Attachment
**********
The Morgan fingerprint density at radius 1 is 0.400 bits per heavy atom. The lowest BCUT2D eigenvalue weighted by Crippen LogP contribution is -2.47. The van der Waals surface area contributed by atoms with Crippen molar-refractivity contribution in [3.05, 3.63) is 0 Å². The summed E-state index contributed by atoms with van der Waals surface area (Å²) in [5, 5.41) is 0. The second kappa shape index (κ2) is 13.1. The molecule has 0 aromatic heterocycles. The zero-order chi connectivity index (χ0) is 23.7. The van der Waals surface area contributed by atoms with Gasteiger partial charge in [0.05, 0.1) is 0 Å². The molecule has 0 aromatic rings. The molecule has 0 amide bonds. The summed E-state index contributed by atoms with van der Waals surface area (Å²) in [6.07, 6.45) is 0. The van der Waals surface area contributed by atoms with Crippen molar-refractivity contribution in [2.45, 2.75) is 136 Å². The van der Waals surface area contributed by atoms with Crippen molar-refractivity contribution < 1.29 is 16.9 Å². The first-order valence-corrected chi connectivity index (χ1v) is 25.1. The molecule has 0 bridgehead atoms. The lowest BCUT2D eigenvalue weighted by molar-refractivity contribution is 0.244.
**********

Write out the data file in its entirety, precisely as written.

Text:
The Morgan fingerprint density at radius 1 is 0.400 bits per heavy atom. The lowest BCUT2D eigenvalue weighted by Crippen LogP contribution is -2.47. The van der Waals surface area contributed by atoms with Crippen molar-refractivity contribution in [3.05, 3.63) is 0 Å². The summed E-state index contributed by atoms with van der Waals surface area (Å²) in [5, 5.41) is 0. The second kappa shape index (κ2) is 13.1. The molecule has 0 aromatic heterocycles. The zero-order chi connectivity index (χ0) is 23.7. The van der Waals surface area contributed by atoms with Gasteiger partial charge in [0.05, 0.1) is 0 Å². The molecule has 0 aromatic rings. The molecule has 0 amide bonds. The summed E-state index contributed by atoms with van der Waals surface area (Å²) in [6.07, 6.45) is 0. The van der Waals surface area contributed by atoms with Crippen molar-refractivity contribution in [2.45, 2.75) is 136 Å². The van der Waals surface area contributed by atoms with Crippen molar-refractivity contribution < 1.29 is 16.9 Å². The first-order valence-corrected chi connectivity index (χ1v) is 25.1. The molecule has 0 bridgehead atoms. The lowest BCUT2D eigenvalue weighted by molar-refractivity contribution is 0.244.